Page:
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Camden New Journal - FORUM: Opinion in the CNJ
Published: 7 May 2009
Bernard Miller
Rich MPs have lost touch

In 1974 popular leader of Camden Council Millie Miller gave up 30 years of unpaid service as a councillor to work as a paid MP. Parliament then was a world away from what it is today, as her son Bernard Miller explains

SLEAZE! Corruption! Snouts in troughs! Sounds like the 1990s all over again.
If it weren’t so tragic it would be tempting to mix metaphors and describe rats rearranging deckchairs on the burning bridges of New Labour.
But alienated as I feel, I get no pleasure watching the remnants of the Labour Party I was once proud of enter full-scale meltdown.
I know I am not alone. Whatever they say, no major British party is now genuinely committed to policies (as opposed to slogans) to help the poor overcome the disadvantages poverty brings and reduce the obscene inequalities in our society.
Far from diminishing, as they were through the 1950s, 1960s and 1970s, disparities continue to grow. Rescuing profligate bankers at the expense of the poor, elderly, disabled and newly jobless doesn’t attack that.
Second and third homes, some rented out.
Mileage claims high enough to allow MPs to drive two-and-a-half times around the Earth!
Porn on the public purse! One of today’s most incendiary issues has turned out to be MPs’ pay, expenses and allowances.
If MPs’ claims really are made public in June, expect perks-related stories never to leave the headlines.
Media exposés of MPs’ excesses, carefully orchestrated to cause maximum embarrassment to Gordon Brown and his government – and they have a lot to be embarrassed about – have touched a chord with the public.
No major party will be spared.
It wasn’t like this when I worked for MPs in the 1970s. If she hadn’t been cremated, I could imagine my mother, Millie Miller, an “old Labour” MP and several of her genuinely honest colleagues, then proudly called “comrades”, spinning at high speed in their graves at what New Labour has become.
Millie was elected to Parliament in 1974 on the princely salary of £4,400 per year, approximately 25 per cent more than skilled Midlands motor workers.
A year later, with parliamentary salaries raised to £4,500, she joined Labour MPs who defeated their own government, voting not to increase their own salaries further.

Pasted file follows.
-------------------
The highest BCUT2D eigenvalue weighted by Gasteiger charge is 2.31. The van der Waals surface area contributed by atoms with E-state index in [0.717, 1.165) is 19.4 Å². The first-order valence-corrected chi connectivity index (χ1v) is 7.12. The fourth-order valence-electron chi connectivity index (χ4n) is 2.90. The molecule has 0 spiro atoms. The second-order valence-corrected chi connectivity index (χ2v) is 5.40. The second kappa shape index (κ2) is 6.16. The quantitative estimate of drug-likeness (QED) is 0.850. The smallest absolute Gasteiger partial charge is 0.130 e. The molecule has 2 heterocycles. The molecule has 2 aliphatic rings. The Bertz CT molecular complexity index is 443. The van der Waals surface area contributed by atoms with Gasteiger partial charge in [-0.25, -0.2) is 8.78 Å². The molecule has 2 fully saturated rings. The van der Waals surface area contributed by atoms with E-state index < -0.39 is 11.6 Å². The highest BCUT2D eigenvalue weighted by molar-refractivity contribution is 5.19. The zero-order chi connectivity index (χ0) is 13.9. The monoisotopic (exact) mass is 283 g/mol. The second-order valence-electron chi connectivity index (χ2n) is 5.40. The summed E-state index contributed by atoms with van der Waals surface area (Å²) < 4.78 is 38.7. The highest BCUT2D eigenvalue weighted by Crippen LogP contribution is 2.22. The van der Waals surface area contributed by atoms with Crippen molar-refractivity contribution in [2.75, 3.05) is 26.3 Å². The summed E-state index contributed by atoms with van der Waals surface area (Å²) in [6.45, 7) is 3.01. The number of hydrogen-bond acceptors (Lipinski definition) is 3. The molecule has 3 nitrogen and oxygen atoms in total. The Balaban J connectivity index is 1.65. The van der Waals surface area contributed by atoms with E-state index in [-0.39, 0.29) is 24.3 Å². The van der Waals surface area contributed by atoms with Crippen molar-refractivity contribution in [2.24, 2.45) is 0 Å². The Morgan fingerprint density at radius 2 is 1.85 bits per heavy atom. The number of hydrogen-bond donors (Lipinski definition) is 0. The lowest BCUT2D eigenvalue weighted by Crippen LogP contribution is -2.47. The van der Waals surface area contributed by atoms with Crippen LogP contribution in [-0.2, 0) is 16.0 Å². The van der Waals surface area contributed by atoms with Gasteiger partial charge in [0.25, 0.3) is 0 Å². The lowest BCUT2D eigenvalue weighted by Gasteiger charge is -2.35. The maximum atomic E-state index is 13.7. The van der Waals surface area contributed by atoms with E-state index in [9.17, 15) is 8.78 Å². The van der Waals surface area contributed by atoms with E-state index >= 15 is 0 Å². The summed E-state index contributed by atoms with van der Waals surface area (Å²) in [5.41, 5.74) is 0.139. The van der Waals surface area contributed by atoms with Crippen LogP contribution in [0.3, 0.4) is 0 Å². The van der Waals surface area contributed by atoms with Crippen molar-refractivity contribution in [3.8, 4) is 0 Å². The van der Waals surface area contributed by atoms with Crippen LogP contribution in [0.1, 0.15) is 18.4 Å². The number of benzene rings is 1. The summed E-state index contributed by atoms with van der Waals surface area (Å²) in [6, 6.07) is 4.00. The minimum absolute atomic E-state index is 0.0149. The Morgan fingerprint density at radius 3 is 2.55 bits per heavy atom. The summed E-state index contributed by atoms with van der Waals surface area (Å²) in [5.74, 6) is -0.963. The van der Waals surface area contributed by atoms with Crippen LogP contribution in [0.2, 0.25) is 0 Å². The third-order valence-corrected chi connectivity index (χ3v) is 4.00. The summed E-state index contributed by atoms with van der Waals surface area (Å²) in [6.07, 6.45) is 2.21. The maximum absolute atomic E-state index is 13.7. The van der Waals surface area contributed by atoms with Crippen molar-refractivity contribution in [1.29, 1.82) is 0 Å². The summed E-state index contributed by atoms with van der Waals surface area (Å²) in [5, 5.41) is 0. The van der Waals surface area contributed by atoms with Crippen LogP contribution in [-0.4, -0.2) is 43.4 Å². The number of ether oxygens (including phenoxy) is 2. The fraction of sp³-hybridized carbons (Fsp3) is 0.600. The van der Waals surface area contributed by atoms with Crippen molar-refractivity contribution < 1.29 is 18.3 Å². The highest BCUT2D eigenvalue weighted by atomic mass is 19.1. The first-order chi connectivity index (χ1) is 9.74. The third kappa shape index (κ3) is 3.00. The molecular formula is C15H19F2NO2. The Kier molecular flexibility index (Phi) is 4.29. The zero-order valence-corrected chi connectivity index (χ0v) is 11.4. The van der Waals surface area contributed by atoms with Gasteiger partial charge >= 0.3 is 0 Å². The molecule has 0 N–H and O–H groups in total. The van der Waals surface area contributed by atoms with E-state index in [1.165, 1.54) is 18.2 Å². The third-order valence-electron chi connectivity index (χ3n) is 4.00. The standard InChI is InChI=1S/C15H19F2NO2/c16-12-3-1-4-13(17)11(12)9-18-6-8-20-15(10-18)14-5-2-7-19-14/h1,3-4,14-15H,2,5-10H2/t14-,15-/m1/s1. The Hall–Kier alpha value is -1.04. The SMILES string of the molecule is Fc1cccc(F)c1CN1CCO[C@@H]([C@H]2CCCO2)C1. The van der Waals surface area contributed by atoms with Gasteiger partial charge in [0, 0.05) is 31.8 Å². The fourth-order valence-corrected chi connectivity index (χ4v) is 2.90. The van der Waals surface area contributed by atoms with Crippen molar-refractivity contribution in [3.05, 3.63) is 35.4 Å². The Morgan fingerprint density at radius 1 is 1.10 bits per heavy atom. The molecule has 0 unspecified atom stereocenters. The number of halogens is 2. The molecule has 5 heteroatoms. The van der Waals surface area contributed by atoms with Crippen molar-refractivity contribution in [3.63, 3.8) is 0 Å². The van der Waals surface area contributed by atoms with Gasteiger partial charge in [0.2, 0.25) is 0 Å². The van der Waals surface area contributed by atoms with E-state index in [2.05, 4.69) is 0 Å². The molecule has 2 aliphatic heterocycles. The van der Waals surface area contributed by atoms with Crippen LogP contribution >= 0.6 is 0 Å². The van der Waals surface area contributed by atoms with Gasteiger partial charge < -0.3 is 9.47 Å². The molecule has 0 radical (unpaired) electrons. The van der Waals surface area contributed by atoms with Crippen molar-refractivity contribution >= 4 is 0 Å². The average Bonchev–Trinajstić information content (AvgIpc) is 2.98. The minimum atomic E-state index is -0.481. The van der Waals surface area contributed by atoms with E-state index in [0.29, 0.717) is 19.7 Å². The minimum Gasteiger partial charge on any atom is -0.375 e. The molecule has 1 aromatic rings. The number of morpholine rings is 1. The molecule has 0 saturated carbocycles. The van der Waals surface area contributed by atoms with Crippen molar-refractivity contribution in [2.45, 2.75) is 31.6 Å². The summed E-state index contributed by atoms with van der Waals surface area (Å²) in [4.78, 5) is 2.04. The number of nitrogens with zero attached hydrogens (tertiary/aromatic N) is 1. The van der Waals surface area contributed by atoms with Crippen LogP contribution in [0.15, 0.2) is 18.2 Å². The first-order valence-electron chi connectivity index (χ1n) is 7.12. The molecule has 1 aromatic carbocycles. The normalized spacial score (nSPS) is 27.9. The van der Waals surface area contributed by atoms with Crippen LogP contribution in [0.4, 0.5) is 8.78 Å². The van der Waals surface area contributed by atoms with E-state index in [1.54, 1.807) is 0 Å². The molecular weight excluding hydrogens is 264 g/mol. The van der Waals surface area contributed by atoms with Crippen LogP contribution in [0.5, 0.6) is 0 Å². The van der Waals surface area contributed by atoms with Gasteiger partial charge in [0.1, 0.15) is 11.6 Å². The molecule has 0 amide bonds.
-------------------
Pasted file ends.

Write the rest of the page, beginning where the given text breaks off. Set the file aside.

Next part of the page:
Current stories of MPs’ entire families on the public payroll have triggered disgust. It’s confession time. We were one of those gravy train families.
I worked for three years as Millie’s research assistant, her sister worked for the last 18 months of Millie’s life as her secretary.
In 1975 MPs received a total annual secretarial allowance of £1,720 which included up to £550 for research. From her allowances (and partly from her salary) she paid a part-time secretary in Westminster, a part-time constituency secretary and a small amount to the local Labour Party agent for using his home for surgeries and processing constituents’ requests for help.
My aunt, paid by the hour, still has diaries showing her hours.
I was paid from £10 to £25 for each piece of research I did, (never the full £550) and was lucky enough to research occasionally for some other great MPs, including Jo Richardson, Robin Cook and Gwyneth Dunwoody. Holiday pay? Pension? Social Security contributions? No money for them!
In 1975 it cost about £2,500 per year to employ a secretary in central London and £1,720 didn’t go far but caring MPs made it work.
As an outer-London MP living in inner-London, Millie couldn’t have dreamt of a second home.
She could claim 11 pence per mile for car journeys between home and Parliament, home and constituency and Westminster and constituency.
By 1974 MPs no longer paid for national phone calls. They enjoyed free parliamentary postage and unlimited stationery (although I think they paid to have their name printed on it). They were entitled to free travel on parliamentary or constituency business on any national carrier.
Then we had a national railway network, British Rail, and a national airline, British Airways.
MPs got most public documents free and didn’t need their own gold-plated pension plan. Nobody did. Barbara Castle (who I worked for five years later) had introduced SERPS, a national plan for everyone in the country who hadn’t opted for an independent scheme. Thatcher, Blair and Brown scrapped that.
Margaret Thatcher unlocked the piggy bank, raised their pay and allowed MPs to start claiming expenses on a stellar scale. She argued it would raise the calibre of the parliamentary intake.
The reality looks very different. It has attracted some people whose primary interest seems to be financial self-interest.
However much they complain about pay and allowances, Labour MPs are now so well insulated from poverty many have lost touch with their most deprived constituents. Hardly surprising.
To win the 1997 general election Tony Blair promised continuity with Tory policies, especially on expenditure. That has extended to sleaze. Conscientious MPs suffer guilt by association.
Thatcher invented the career of high-earning “ex-Prime Minister”.
Following her example, while Gordon Brown now struggles on £777, Tony Blair rakes in £47,483 per day.
As non-MPs’ jobs, pay, benefits and pensions are cut, MPs talk of the need for 50 per cent pay increases.
Great leadership from a party that used to fight for and alongside the poor.

• Bernard Miller worked as his mother’s research assistant and after her death went on to work for other MPs, for MEPs and subsequently to work in various international organisations including the EU and the UN.

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